Aphria already has a strong medical cannabis business in Canada, Europe, Africa, South America, and Oceania. Recent medical cannabis sales contributed 13% of the total revenue in Q4. Aphria also generates a chunk of medical cannabis revenue (around 98%) of its distribution revenue from its Germany-based subsidiary, CC Pharma.
With Tilray's medical presence in the EU, the combined company can strengthen its medical cannabis segment. Tilray has a cultivation license from the government of Portugal to produce medical marijuana products, which it plans to export to the EU market. Tilray's management believes its Portuguese facility, which could cultivate roughly 40 metric tons of dried cannabis, will give it a competitive advantage in the EU and Israeli medical cannabis markets.
The European cannabis market could grow at a compound annual growth rate (CAGR) of 29.6% to be valued at $37 billion by 2027, a lucrative opportunity for the combined entity.
Furthermore, a strong balance sheet and cash reserves will allow both companies to expand their cannabis derivatives market. Cannabis derivatives are additional recreational products that Canada legalized as part of "Cannabis 2.0" legalization in October 2019. Derivatives have become quite a high-margin product because of the variety offered and the popularity among consumers who do not want to consume cannabis in the traditional way of smoking. Aphria's vape products are quite popular; they generated 18% of its total cannabis revenue in its recent Q2.
But Aphria hasn't gone far beyond vapes in the derivatives segment. Meanwhile, Tilray has taken some steps in entering the derivatives segment. In October, along with its wholly-owned subsidiary, High Park Holdings, Tilray launched a new line of cannabis-infused edibles. Aphria's entry into the cannabis beverage segment through SweetWater can also help boost the new companies' revenue, providing good competition to peers in the recreational pot segment.
Both companies are strong in their medical cannabis businesses. So, this merger should allow them to pool resources and bring to market some exciting new derivatives products.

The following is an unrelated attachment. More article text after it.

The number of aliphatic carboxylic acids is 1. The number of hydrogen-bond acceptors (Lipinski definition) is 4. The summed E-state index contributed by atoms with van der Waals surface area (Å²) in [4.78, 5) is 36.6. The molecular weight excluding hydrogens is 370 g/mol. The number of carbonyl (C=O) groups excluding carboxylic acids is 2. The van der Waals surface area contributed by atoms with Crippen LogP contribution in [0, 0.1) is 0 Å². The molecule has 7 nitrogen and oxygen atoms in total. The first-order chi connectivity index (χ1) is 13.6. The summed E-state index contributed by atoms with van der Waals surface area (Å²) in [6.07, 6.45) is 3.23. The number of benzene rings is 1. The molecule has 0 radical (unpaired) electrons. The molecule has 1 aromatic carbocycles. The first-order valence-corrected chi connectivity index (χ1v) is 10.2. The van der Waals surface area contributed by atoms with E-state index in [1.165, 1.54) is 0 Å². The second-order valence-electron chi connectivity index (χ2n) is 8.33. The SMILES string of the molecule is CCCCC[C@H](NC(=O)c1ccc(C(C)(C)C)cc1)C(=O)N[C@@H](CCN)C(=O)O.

Is it the right time to grab these two stocks?
I am excited to see that Irwin Simon will still lead the new combined company as chairman and CEO. Irwin has proven his expertise as CEO in handling Aphria since he took the reins in 2019. While handling a bigger company might be challenging, let's not forget that Simon founded and led packaged goods company Hain Celestial Group as CEO for 25 years. We will get to know more about this merger when Tilray reports its fourth-quarter fiscal 2020 results today, Feb. 17.
So far this year, Aphria has gained a whopping 209%, while Tilray is soaring high, having gained 311%, despite a sharp drop post-Reddit-driven trading mania.
Investors who already hold these stocks have enjoyed a good gain so far this year, and can continue holding them until the combined entity bears good financial results. Though most of these drastic stock gains revolved around the optimism surrounding the merger, which helped invite the Reddit frenzy.
Do not expect any drastic changes in the short term, as mergers involve a lot of complications. The chances of this merger working out successfully will depend on many factors, and it could take some time to see the rewards of creating a bigger business. But if you are an investor with a long-term investment horizon who believes in the marijuana industry's potential, either of these two cannabis stocks could be the right choice for you.